The group was to re-organize several times with Tillie Klaich and Steve remaining as the core members. Joined by various musicians along the way they released four long play recordings including the famous "Continental Toast" album which is archived in the Library Of Congress. This talented orchestra went on to become the most dominant group in the history of tamburitza music in western New York state and was well known throughout the United States and Canada. The Balkan Serenaders were recognized for their expertise in professional styles of tamburitza music. They were selected in 1973 as one of four orchestras nationally to represent tamburitza music at the Smithsonian Celebration of Tamburitza Music "Old Ways In The New World". Present for the event were Tillie Klaich, Vlad Popovich, Charlie Smilinich, Steve Vranjes and Chuck Vukovic.

In 1965, Steve made a critical decision regarding the future of tamburitza music in the Lackawanna area that was to have an inpact for the next five decades and continues to the present. He and Stanko Gjurich co-founded the St. Stephens Tamburitzans. From 1965-1975 (with music theory assistance from Nada Milosevich) they worked through basic tamburitza instruction and progressed to more advanced music as the group grew in size and number-eventually growing to 42 members.

Steve and Stanko wrote their own musical arrangements. Today, tamburitzans from St. Stephens owe a huge debt of gratitude to Steve for his instruction, patience, and dedication to the preservation and elevation of tambura music. Many of his "graduates" went on to play in adult groups and some continue to play with various groups to this day.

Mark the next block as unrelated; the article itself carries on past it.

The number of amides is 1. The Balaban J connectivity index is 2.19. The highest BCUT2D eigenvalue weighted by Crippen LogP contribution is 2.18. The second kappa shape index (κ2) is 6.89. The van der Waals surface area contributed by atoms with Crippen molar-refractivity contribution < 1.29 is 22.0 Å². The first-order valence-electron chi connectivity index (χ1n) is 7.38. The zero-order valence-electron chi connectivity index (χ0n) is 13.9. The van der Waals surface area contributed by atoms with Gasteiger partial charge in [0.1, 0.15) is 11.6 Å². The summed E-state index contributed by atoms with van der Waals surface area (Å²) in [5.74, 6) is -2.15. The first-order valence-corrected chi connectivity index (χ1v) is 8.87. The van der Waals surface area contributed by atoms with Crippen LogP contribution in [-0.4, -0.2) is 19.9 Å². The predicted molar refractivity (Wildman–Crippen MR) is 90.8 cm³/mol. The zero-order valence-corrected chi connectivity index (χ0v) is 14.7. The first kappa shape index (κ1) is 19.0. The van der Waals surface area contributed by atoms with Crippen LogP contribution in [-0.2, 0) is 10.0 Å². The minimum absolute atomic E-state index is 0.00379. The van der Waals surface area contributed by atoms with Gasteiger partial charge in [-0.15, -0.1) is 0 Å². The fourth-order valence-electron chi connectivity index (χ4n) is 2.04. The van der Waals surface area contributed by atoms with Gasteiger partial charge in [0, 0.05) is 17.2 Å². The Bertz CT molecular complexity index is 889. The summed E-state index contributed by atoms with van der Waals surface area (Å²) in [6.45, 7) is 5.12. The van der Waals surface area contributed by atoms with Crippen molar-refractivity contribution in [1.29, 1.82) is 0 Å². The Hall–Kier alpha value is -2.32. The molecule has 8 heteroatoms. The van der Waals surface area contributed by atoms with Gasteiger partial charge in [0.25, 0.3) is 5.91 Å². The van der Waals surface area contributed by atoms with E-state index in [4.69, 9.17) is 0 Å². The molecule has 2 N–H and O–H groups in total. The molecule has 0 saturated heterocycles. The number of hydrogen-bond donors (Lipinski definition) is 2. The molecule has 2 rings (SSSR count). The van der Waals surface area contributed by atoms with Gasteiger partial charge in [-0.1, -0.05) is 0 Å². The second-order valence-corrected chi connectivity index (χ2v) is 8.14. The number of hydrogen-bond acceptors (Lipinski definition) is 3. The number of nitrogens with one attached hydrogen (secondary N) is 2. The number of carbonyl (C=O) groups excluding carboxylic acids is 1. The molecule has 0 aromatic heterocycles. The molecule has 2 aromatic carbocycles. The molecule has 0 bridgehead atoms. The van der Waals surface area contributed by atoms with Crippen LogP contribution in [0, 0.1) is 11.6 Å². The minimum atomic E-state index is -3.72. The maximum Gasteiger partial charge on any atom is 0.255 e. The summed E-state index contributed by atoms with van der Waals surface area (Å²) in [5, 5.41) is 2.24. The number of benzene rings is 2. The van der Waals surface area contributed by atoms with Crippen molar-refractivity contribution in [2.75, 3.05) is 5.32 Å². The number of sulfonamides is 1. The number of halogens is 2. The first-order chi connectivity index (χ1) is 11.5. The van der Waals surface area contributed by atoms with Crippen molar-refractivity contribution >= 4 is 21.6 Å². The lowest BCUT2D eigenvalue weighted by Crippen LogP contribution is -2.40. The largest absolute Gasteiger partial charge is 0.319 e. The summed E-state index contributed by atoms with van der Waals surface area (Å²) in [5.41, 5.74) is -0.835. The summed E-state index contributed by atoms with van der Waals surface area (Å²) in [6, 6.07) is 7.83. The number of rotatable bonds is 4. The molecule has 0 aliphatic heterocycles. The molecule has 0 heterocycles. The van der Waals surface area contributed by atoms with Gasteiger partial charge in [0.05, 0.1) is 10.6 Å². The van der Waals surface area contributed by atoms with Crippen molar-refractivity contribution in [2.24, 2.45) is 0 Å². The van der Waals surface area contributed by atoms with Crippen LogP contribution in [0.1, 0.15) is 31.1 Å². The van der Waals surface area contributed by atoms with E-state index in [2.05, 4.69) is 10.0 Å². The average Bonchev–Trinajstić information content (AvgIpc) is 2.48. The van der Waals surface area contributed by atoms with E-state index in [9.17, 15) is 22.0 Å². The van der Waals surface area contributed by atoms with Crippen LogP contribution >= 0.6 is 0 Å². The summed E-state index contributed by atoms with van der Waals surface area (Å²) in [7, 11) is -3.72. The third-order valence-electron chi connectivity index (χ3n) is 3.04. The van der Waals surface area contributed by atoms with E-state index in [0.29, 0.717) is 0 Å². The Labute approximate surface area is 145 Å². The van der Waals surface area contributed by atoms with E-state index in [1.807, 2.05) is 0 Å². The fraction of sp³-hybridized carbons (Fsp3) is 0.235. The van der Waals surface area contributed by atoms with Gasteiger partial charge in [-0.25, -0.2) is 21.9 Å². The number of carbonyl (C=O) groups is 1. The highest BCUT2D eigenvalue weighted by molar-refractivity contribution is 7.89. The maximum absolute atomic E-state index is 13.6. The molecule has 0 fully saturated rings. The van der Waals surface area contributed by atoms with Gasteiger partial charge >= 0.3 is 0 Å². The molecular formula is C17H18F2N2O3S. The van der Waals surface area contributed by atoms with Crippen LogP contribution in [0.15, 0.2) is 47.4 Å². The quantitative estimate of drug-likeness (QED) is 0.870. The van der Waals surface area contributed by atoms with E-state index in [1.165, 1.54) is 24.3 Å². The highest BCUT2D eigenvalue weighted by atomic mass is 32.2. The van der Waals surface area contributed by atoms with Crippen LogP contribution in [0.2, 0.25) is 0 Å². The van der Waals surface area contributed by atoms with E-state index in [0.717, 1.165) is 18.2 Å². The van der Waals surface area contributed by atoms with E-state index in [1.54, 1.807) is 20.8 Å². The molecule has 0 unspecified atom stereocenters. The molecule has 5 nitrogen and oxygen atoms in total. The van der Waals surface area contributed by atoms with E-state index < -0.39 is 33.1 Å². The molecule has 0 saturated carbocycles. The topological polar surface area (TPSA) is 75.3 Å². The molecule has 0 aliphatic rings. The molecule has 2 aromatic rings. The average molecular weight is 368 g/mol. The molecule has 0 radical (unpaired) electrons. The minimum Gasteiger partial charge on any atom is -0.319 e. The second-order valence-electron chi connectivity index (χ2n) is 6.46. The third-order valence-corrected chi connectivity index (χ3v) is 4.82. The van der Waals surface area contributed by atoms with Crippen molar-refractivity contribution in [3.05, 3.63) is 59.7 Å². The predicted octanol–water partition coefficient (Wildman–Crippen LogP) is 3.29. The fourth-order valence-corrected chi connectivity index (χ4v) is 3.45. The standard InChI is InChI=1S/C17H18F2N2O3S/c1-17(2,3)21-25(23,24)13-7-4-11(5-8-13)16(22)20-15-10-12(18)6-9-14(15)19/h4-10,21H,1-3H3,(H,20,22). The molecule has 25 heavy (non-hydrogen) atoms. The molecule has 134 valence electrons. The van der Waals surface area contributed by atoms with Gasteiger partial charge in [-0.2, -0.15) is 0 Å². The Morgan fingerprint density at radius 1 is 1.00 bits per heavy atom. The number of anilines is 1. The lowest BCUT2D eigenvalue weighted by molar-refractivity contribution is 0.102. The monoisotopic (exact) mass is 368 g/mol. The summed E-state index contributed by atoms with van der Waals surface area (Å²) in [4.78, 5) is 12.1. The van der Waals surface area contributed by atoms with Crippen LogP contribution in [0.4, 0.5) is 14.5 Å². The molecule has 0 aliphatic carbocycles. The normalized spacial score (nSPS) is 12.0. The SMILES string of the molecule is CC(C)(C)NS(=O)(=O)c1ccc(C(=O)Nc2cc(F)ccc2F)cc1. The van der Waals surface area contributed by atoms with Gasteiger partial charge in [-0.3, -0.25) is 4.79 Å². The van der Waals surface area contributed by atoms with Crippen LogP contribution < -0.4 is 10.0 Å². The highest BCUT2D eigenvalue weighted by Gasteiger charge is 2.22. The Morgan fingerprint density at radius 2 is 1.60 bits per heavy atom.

In the years that followed-The Balkan Serenaders continued to move tamburitza music up to new levels by developing an unmatched repertoire for Irish, classics, American, and ethnic music and played for every major ethnic community in the western New York area. They were called upon to accompany Vinka, Angelina, Tosho Erdel and Nada Milosevich. Their reputation led to performances for many prominent community , business, and political leaders throughout the country. During that period The Balkan Serenaders made a lasting impression on the Serbian and Croatian communities throughout the United States and Canada that continues to this day.

In 1992 Steve Vranjes played his last job with The Balkan Serenaders. In that same year he retired from a successful career as a purchasing agent for Union Carbide. He and his loving wife Vivian, now live in Kewanee, Illinois.

2005 -

Charles C. Vukovic was born August 11, 1931 to parents Janko (Serbian) and  Louisa (Croatian) Vukovic. Chuck or “Chuckitza” (as he is affectionately known) began his musical education in elementary school playing the clarinet. His tamburitza experience began at age 14 under the tutelage of Steve Kroll of The Silver Strings Orchestra. Chuck was soon playing bugarija in his first ensemble, The Slav Serenaders.

Upon returning from three years of active duty in Korea (1950-1953) Chuck performed with musicians from Ruzmarin Orchestra, The Slav Serenaders, and a variety of other groups. In a piece of tambura history Chuck’s bugarija was the first auditorium sized bugarija made by Jim Kovacevich.